June 19: Juneteenth Freedom Day


Juneteenth, an obscure holiday to many in America. But for African Americans, the word Juneteenth sparks happiness, joy, and celebration.

The holiday began in the Galveston, Texas area and commemorates June 19, 1865. The day that Union General Gordon Granger announced that all slaves were free in Texas.

Although the Emancipation Proclamation, in essence, freed all slaves in America, it was only enforceable as Union soldiers defeated Confederate forces state by state. With Texas being the farthest Western Theater of combat, it wasn’t until June 19th in 1865 that the men and women in bondage there were actually set free.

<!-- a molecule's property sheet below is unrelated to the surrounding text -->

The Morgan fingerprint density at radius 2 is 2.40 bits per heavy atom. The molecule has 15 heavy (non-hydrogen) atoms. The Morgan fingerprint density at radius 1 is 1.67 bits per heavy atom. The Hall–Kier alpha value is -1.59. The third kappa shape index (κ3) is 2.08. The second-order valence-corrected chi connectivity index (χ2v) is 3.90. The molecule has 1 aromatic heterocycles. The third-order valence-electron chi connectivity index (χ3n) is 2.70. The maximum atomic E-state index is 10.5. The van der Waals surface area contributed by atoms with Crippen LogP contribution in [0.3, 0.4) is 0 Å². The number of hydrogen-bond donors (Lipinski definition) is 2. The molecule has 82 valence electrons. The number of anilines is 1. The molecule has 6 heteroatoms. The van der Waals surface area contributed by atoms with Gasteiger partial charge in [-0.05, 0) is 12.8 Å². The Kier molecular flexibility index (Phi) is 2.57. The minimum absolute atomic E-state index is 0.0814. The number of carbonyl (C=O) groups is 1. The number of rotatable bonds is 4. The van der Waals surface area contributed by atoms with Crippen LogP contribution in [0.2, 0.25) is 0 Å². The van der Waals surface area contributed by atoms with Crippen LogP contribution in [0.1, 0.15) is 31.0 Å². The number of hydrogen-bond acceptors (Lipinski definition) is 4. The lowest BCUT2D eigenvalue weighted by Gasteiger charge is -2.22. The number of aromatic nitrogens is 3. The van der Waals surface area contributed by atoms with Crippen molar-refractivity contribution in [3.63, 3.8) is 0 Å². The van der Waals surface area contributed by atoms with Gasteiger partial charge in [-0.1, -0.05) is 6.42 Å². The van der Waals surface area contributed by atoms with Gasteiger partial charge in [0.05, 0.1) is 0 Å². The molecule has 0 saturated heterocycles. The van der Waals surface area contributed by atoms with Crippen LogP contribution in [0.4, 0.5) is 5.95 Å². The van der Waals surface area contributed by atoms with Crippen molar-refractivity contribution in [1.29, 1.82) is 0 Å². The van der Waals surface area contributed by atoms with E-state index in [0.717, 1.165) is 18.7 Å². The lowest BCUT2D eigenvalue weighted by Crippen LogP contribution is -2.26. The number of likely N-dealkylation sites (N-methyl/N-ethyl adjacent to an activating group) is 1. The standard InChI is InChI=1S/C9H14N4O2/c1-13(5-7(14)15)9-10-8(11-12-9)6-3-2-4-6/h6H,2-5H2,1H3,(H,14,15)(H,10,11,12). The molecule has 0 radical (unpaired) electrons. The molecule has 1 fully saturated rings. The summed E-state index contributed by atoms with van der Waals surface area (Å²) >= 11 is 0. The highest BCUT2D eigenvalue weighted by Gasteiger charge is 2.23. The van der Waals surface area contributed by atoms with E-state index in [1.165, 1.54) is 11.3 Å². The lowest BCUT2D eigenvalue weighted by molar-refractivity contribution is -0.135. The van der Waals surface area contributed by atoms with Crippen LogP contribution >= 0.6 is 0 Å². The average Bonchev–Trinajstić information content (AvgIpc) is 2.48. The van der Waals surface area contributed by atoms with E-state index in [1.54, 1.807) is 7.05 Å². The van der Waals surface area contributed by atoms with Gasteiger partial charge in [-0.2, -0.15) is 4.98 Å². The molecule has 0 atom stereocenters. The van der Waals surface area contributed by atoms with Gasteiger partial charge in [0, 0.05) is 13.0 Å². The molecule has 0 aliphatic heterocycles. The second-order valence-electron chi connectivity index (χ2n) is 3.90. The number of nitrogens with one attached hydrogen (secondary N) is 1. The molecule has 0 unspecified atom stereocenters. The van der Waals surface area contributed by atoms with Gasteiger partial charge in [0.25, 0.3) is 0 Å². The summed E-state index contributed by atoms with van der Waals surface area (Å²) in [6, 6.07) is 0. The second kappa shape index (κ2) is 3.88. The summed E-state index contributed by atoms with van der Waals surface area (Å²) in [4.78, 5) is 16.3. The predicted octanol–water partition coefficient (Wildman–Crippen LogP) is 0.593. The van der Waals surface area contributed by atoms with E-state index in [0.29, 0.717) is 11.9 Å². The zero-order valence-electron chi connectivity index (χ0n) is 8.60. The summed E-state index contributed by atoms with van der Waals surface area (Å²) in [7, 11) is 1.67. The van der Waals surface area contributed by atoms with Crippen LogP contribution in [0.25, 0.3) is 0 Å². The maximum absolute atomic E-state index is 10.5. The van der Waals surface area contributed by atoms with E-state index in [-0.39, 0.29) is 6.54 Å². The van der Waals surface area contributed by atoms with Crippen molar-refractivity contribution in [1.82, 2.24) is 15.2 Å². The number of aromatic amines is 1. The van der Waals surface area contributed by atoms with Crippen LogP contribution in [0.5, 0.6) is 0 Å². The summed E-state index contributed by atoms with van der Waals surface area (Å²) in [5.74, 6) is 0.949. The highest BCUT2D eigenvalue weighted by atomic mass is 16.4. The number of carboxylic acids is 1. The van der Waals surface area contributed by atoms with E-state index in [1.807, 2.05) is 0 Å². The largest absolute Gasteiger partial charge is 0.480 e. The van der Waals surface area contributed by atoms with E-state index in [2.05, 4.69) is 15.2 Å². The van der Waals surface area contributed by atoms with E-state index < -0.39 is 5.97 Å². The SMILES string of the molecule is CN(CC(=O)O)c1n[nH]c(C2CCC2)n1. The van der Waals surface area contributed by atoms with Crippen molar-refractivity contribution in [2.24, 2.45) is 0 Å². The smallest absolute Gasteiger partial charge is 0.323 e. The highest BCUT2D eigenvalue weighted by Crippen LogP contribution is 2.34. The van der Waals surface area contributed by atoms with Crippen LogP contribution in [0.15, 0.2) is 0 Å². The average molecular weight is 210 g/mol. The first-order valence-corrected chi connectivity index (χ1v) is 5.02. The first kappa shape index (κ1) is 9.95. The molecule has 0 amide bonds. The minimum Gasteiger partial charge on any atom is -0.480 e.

Hence the word Juneteenth.

Over the years, the meaning and message of Juneteenth has made its way from Texas to all points of our Nation. With America’s reckoning and renewal of conscience around race, the celebration of Juneteenth across America has taken on even more importance.

Whether you call it Liberation Day, Freedom Day, Emancipation Day, or any one of its many beloved names, make sure you get out this year to enjoy the history, the food, and the lessons of Juneteenth.

3 Things You Can Do To Celebrate Juneteenth:

  • Participate In A Local Juneteenth Parade or Gathering
  • Visit an African American Museum or a place of Black Historical Importance
  • Donate to African American Organization and Causes

Celebrate. Educate. Empower.

Win!

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